Feder Observatory

A Blog for Minnesota State University Moorhead's Paul P. Feder Observatory

Archive for September, 2013


Problems with times stamp on 9/11, 9/12, 9/13 0

Posted on September 16, 2013 by Matt

I realized tonight that there was a problem with the observatory computer; the program that keeps the computer’s internal clock synchronized with Internet time servers wasn’t working.

It turns out the problem had nothing to do with that program. The IP addresses of campus DNS servers had changed so DNS lookup was failing.

When DNS was reconfigured the synchronization program reset the computer’s internal clock, adjusting it by -46.089 seconds. In other words, 46.089 seconds was subtracted from the computer’s internal clock.

Prior to tonight (9/16/2013) the last synchronization with the time server was on 8/20/2013 at about 5:45AM.

The bottom line is that the timestamp on images taken on the dates below are likely all off by some amount between 0 and -46 sec, but there is no way to know (at least at the moment) how big that offset is. On any given night the time difference between images should be very accurate. It is only the “absolute” time that is incorrect.

Observing Log, 9/13/2013 0

Posted on September 14, 2013 by Matt

WARNING: Timestamps in the files from this night might be off by as much as 46 seconds (in the sense of being as much as 46 seconds *ahead* of the actual UTC time). Relative times should be fine, but you cannot trust the absolute timestamp to better than 46 seconds.

Conditions tonight were good, but not perfect. Based on satellite images of the area there was a bit of light cloud cover around midnight that then cleared and by 1:30 more substantial clouds were getting close to coming in.

The only target tonight was an exoplanet, Kelt-1 b, chosen for two reasons:

+ The time of the transit fit nicely between the end of the public astronomy night and when the clouds were forecast to arrive.

+ The magnitude of the transit is very small, about 6 mmag (that is, milli magnitudes).

We should be able to detect changes that small but it will be an interesting test of what we can do.

All observations were done in the R band. For exoplanet observations you want as much light as you can get, and the R band is wide and its peak corresponds with the peak sensitivity of our camera.

Observing Log, 9/12/2013 0

Posted on September 13, 2013 by Matt

WARNING: Timestamps in the files from this night might be off by as much as 46 seconds (in the sense of being as much as 46 seconds *ahead* of the actual UTC time). Relative times should be fine, but you cannot trust the absolute timestamp to better than 46 seconds.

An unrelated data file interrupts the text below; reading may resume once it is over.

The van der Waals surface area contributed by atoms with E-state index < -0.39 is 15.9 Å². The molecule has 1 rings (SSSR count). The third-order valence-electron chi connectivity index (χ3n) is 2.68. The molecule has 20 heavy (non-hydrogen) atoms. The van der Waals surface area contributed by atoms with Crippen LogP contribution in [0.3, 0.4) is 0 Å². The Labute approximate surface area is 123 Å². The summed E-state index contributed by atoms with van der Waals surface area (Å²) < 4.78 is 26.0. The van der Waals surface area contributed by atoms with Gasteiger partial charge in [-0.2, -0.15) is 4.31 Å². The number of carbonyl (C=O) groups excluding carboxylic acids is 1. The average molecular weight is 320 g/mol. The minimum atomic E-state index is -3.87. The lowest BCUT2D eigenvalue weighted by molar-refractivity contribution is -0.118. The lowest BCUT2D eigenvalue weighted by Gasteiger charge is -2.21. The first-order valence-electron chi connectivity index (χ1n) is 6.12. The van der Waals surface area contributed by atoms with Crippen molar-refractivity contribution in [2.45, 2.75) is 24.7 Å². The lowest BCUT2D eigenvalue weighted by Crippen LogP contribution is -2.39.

Conditions tonight were similar to conditions the previous night–excellent! I was outside several time and saw no clouds.

The observing plan was largely the same as 9/11/2013: MY Aql, then SA113 when it was at about the same airmass as MY Aql, then back to MY Aql. Tonight I took multi-color shots when MY Aql was around the same airmass as SA113.

Then switched to V0440 Lac for several hours, followed by EY UMa and, when it was at the same airmass as EY UMa, the standard field SA92. As with MY Aql/SA113 the shots at about the same airmass were taken in BVRI.

Observing Log, 9/11/2013 0

Posted on September 12, 2013 by Matt

WARNING: Timestamps in the files from this night might be off by as much as 46 seconds (in the sense of being as much as 46 seconds *ahead* of the actual UTC time). Relative times should be fine, but you cannot trust the absolute timestamp to better than 46 seconds.

Conditions were great tonight–good seeing (5-6 pixels FWHM) and not much temperature change so focus didn’t change much.

Air temperature at the start of the night was 62F and focus set to 2850.

Only one problem: MaxImDL had been set to do a “Simple AUtodark” which means, I think, the first several images of MY Aql and the standard field SA113 are unusable. All of the autodarked ones are in a clearly named subfolder of the data folder for this night.

Other than that things went fine.

All observations were in the R filter.

The targets for the night were:

+ MY Aql and the standard field SA113 observed at about the same airmass.
+ V0440 Lac
+ EY UMa and the standard field SA92 observed at about the same airmass.



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